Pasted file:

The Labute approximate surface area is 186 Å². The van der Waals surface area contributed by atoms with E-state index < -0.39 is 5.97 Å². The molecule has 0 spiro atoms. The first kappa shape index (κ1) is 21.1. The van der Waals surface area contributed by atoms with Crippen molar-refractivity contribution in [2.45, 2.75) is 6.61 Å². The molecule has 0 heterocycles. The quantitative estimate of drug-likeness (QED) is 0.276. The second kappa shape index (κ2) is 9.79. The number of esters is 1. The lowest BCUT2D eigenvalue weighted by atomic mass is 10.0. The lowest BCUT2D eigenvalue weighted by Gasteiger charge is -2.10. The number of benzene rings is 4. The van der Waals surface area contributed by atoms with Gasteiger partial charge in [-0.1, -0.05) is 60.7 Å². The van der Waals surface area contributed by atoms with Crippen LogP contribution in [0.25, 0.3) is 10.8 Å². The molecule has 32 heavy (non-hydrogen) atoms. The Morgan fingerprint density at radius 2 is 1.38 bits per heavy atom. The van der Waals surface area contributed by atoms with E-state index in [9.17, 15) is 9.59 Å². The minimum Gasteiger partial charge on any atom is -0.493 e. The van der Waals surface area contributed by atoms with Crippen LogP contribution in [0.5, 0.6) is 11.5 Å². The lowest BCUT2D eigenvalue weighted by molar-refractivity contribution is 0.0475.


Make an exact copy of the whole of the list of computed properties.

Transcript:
The Labute approximate surface area is 186 Å². The van der Waals surface area contributed by atoms with E-state index < -0.39 is 5.97 Å². The molecule has 0 spiro atoms. The first kappa shape index (κ1) is 21.1. The van der Waals surface area contributed by atoms with Crippen molar-refractivity contribution in [2.45, 2.75) is 6.61 Å². The molecule has 0 heterocycles. The quantitative estimate of drug-likeness (QED) is 0.276. The second kappa shape index (κ2) is 9.79. The number of esters is 1. The lowest BCUT2D eigenvalue weighted by atomic mass is 10.0. The lowest BCUT2D eigenvalue weighted by Gasteiger charge is -2.10. The number of benzene rings is 4. The van der Waals surface area contributed by atoms with Gasteiger partial charge in [-0.1, -0.05) is 60.7 Å². The van der Waals surface area contributed by atoms with Crippen LogP contribution in [0.25, 0.3) is 10.8 Å². The molecule has 32 heavy (non-hydrogen) atoms. The Morgan fingerprint density at radius 2 is 1.38 bits per heavy atom. The van der Waals surface area contributed by atoms with E-state index in [9.17, 15) is 9.59 Å². The minimum Gasteiger partial charge on any atom is -0.493 e. The van der Waals surface area contributed by atoms with Crippen LogP contribution in [0.5, 0.6) is 11.5 Å². The lowest BCUT2D eigenvalue weighted by molar-refractivity contribution is 0.0475.